What is this finding and what is the most likely etiology?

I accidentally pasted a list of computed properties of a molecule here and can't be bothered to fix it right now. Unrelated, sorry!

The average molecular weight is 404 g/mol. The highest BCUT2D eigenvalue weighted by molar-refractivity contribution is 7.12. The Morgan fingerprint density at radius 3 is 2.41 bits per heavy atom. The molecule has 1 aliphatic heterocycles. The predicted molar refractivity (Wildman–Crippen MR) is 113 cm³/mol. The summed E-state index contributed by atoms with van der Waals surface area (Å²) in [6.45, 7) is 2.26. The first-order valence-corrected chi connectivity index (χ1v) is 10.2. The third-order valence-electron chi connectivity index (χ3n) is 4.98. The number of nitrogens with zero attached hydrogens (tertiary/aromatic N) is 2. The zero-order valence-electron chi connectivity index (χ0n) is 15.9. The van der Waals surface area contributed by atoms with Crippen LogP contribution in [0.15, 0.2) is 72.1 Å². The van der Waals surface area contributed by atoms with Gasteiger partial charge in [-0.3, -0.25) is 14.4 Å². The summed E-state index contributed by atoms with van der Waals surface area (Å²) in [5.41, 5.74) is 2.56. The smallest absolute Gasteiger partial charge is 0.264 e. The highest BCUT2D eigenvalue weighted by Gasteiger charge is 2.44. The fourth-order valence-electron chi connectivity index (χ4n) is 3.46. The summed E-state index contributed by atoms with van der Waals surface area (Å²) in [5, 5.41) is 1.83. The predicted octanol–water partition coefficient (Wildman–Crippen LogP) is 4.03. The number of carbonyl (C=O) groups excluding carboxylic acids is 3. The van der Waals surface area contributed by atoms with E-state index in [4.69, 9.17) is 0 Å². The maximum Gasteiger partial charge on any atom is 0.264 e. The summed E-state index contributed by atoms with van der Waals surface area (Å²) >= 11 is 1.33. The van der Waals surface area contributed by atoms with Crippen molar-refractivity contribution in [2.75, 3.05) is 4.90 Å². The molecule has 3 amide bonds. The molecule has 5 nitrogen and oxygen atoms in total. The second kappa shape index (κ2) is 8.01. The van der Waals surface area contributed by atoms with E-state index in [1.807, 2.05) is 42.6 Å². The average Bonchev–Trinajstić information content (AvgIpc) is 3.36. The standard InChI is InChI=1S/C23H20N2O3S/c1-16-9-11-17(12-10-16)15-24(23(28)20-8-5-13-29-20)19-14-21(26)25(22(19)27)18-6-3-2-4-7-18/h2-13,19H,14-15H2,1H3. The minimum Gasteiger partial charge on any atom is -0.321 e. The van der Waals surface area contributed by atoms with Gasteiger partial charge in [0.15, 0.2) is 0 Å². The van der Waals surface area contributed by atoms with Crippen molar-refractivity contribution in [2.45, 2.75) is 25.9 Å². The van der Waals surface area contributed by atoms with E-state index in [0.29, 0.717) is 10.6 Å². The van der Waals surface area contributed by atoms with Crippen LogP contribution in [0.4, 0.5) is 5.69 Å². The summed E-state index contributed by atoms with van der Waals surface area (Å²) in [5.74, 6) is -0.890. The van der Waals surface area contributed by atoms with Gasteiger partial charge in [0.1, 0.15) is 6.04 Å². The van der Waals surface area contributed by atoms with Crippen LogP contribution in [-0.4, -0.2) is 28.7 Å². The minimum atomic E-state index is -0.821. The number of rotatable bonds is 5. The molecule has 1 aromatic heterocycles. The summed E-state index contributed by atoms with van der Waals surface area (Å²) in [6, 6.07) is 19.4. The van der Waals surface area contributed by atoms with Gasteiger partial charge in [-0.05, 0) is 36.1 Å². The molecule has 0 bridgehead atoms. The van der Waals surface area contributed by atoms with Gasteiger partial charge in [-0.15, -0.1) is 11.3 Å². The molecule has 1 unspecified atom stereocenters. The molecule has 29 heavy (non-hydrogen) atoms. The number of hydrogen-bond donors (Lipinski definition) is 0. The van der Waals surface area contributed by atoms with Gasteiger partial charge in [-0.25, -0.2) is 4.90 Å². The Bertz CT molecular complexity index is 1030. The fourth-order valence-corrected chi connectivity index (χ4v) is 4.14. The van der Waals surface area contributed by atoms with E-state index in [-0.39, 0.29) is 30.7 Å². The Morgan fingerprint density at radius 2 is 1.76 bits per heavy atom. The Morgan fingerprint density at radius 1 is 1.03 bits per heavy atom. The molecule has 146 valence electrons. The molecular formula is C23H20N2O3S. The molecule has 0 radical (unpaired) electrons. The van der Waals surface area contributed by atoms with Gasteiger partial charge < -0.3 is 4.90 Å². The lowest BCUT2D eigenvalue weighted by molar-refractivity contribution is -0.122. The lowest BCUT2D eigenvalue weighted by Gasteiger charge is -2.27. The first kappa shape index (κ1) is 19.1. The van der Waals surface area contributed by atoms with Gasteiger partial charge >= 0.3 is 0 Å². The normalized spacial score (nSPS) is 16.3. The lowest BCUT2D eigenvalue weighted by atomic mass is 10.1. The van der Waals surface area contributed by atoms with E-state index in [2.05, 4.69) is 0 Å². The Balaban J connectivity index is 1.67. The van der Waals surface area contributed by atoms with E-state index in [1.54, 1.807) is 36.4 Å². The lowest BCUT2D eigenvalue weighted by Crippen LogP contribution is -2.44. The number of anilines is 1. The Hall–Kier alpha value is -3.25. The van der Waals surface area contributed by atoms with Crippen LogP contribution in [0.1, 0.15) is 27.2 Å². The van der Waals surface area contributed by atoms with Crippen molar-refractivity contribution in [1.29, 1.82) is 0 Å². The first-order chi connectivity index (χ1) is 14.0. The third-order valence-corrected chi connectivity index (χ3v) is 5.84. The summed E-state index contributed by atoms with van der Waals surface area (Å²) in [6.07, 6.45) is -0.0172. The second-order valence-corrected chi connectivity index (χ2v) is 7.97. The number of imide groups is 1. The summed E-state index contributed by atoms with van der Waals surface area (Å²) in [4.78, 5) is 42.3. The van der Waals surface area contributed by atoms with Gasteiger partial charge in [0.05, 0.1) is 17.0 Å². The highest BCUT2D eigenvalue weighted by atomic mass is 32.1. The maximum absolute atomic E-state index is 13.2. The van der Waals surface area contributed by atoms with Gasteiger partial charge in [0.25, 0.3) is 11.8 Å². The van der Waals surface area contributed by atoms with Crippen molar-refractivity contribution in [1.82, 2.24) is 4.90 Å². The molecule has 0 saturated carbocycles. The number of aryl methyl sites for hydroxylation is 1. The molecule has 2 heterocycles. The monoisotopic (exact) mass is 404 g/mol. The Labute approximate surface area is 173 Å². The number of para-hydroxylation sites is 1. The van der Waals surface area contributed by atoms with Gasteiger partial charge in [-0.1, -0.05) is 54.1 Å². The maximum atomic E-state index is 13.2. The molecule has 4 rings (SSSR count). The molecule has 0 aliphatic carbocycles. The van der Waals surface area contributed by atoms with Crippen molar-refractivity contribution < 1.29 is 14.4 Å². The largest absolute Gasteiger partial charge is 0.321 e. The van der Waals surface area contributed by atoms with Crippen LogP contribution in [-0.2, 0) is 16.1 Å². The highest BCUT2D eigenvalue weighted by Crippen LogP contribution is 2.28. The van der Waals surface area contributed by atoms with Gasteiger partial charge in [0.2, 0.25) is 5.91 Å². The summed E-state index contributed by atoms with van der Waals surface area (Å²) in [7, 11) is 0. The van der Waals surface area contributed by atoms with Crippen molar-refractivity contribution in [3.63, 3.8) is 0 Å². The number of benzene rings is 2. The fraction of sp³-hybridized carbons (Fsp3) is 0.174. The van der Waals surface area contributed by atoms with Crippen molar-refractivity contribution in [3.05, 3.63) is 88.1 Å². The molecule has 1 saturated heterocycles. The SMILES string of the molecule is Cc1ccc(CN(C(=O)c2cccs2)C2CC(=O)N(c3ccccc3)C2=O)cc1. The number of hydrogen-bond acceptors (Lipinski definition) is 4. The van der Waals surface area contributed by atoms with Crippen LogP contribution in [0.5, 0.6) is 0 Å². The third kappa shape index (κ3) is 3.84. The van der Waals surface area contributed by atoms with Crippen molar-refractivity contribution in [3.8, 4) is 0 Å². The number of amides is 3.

This is a Jones silver stain showing intimal arteritis. The endothelial, intimal vascular layer shows reactive changes and is pushed upward into the lumen by the presence of numerous subintimal inflammatory cells (mostly lymphocytes). This finding is most commonly seen in the transplant setting where it represents a rejection process and is graded by the amount of lumen compromise noted. While traditionally thought to represent an acute T-cell mediated rejection process, we now know that intimal arteritis can also occur from antibody mediated rejection as well. As both etiologies have identical morphology, segregation into T-cell mediated or antibody-mediated requires evaluation of the glomeruli and tubulointerstitium for other supporting morphologies. In rare cases, the presence of an isolated vascular rejection or a mixed T-cell and antibody mediated rejection can make this segregation impossible by morphology alone. In the native kidney intimal arteritis is a very uncommon finding. But, in our experience it is usually secondary to cryoglobulinemia when present.
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